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‘Shoddy’ and overly circuitous Cycle Superhighway in North East London criticised

But TfL argues there are fewer traffic lights and the route is far less polluted... have your say too!

A new Cycle Superhighway connecting North East London to the centre of the capital has been described as ‘shoddy’ and overly circuitous.

Transport for London (TfL) is currently consulting on the new 7 mile route known as CS1, which is to run between Tottenham and Liverpool Street, through Stoke Newington and Dalston.

Work is due to begin on the route later this year.

Jenny Jones, Green Party assembly member, has suggested that a superhighway should be a fast and direct route along major roads with segregation, and that CS1 should in fact be rebranded as a Quietway.

Mark Treasure, Chair of the Cycling Embassy of Great Britain, told the Hackney Citizen that  “shoddy backstreet routes” was “desperately poor.”

He said: “Of course there is the issue of whether this route even deserves to be called a ‘Superhighway’ at all.”

“Superhighway 1 is most definitely a Quietway, not a Superhighway. It runs of low-traffic side streets for almost its entire length… It is not ‘mostly on main roads.’”

Jenny Jones told East London Lines: “As a cyclist I’m not out for a day trip, I want to get places and back again in the quickest route possible. If it takes cyclists longer, even if it’s safer, it is only going to attract a certain percentage.”

“The Mayor needs to fix the main roads and junctions which he controls on the parallel route.

“It’s not good enough not making the main roads safe.”

TfL counters that the back street route only has eight sets of traffic lights, compared to 54 along the main road.

The Mayor of London’s Cycling Commissioner, Andrew Gilligan, said: This route will be quicker to deliver, more pleasant to use and more convenient for cyclists than anything we could do on the main road – including full segregation.’

Last week we reported how the CS1 is billed as an “A10 bypass” for people on bikes, with claims that cyclists will save more than a quarter of the journey time for travelling along its entire length compared to riding on the main road.

Where it does run alongside the main road, the cycle path is off-carriageway and – something that has grabbed a lot of attention – has trees running down the middle of it, presumably to encourage a two-way flow of riders.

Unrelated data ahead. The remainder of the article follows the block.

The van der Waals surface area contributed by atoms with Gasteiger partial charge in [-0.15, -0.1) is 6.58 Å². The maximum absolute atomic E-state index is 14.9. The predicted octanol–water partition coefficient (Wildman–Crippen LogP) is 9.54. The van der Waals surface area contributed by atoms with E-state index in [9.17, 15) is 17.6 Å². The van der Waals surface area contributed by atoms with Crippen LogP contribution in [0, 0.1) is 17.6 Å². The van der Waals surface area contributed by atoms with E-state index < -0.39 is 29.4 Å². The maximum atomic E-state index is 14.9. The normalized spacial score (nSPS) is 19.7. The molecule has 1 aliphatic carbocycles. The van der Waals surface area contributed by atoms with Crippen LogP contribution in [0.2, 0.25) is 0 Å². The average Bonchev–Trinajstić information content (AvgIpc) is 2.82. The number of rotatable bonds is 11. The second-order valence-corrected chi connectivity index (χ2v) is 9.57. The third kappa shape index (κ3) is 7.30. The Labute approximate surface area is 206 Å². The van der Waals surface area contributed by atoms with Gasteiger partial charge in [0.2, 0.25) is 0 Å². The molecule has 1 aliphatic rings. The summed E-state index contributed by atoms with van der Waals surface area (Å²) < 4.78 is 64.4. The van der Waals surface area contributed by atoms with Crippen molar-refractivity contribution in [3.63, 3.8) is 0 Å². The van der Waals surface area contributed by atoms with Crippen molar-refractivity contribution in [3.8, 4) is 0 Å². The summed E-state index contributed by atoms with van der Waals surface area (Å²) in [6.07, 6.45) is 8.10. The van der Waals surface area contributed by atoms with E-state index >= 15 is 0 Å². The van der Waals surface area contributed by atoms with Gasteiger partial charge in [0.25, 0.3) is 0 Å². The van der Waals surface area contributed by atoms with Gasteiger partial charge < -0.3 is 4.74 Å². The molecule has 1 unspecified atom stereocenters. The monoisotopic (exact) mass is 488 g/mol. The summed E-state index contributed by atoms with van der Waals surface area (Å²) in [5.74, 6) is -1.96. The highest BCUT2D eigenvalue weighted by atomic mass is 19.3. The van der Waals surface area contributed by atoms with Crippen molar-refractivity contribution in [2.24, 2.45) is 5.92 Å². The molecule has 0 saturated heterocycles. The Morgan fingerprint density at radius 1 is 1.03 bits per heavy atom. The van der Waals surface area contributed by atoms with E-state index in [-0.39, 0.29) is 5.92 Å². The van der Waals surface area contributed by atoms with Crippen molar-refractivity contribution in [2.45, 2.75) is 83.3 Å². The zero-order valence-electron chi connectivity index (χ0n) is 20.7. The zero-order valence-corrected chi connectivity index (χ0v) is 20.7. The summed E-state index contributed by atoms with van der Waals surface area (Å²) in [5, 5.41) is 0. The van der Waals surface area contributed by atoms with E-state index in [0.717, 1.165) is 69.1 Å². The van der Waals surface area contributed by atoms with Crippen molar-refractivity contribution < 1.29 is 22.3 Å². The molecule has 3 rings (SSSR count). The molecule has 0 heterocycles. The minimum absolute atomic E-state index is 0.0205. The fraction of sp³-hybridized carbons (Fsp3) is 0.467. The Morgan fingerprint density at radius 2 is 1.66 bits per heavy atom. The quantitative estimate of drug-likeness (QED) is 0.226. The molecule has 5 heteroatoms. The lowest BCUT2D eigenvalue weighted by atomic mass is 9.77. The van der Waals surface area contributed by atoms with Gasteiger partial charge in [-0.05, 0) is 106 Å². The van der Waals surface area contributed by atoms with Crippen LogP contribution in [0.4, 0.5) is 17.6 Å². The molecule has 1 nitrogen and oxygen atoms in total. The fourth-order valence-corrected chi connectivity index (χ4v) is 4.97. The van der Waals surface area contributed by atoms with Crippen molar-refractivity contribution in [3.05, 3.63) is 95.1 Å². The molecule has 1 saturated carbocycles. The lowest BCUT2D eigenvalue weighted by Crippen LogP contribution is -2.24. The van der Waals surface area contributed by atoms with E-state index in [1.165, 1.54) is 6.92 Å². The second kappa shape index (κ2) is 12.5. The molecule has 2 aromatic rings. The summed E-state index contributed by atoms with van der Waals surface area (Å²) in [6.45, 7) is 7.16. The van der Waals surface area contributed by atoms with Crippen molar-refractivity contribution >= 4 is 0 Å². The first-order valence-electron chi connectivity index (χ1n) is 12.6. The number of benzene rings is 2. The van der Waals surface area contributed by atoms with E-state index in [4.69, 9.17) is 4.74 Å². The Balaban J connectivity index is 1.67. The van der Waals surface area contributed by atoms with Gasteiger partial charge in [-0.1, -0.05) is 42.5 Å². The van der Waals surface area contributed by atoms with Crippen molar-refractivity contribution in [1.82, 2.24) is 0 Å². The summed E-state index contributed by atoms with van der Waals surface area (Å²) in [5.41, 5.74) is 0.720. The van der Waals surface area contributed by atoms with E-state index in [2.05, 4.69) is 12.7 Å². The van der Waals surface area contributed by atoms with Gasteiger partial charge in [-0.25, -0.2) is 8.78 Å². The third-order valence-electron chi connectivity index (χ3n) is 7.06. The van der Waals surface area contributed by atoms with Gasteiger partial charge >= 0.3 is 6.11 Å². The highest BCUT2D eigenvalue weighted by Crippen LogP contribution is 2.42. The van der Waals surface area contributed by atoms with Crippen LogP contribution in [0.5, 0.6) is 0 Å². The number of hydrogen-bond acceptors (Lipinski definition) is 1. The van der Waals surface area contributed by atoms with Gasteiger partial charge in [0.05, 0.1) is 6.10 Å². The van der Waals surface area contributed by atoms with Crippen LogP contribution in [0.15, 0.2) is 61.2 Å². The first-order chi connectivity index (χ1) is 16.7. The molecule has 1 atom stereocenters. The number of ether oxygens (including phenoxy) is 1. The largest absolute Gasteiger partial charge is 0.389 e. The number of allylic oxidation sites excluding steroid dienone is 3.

Mayor of London Boris Johnson said: “Our research shows that well over 100,000 journeys in this area could be made by bike instead.

“This Cycle Superhighway will provide cyclists with a direct, protected route along quiet streets, making it even easier for people to hop on a bike rather than getting in their cars.

“This is exactly what the cycling revolution is all about – making it simpler and safer for ordinary people to choose to get on the saddle and enjoy London by bike.”

The consultation says: “Our research shows cyclists could ride from Tottenham to the City in around 30 minutes, compared with over 40 minutes for a similar journey along the A10. Cyclists on CS1 would pass through just eight traffic signals, compared with 54 traffic signals for the equivalent journey along the A10. We are confident CS1 would allow faster and more reliable cycling journey times.”

To see the detailed plans and have your say click here.

After an unpromising start, having to be bribed by her parents to learn to ride without stabilisers, Sarah became rather keener on cycling in her university years, and was eventually persuaded to upgrade to proper road cycling by the prospect of a shiny red Italian bike, which she promptly destroyed by trapping a pair of knickers in the rear derailleur. Sarah writes about about cycling every weekend on road.cc.

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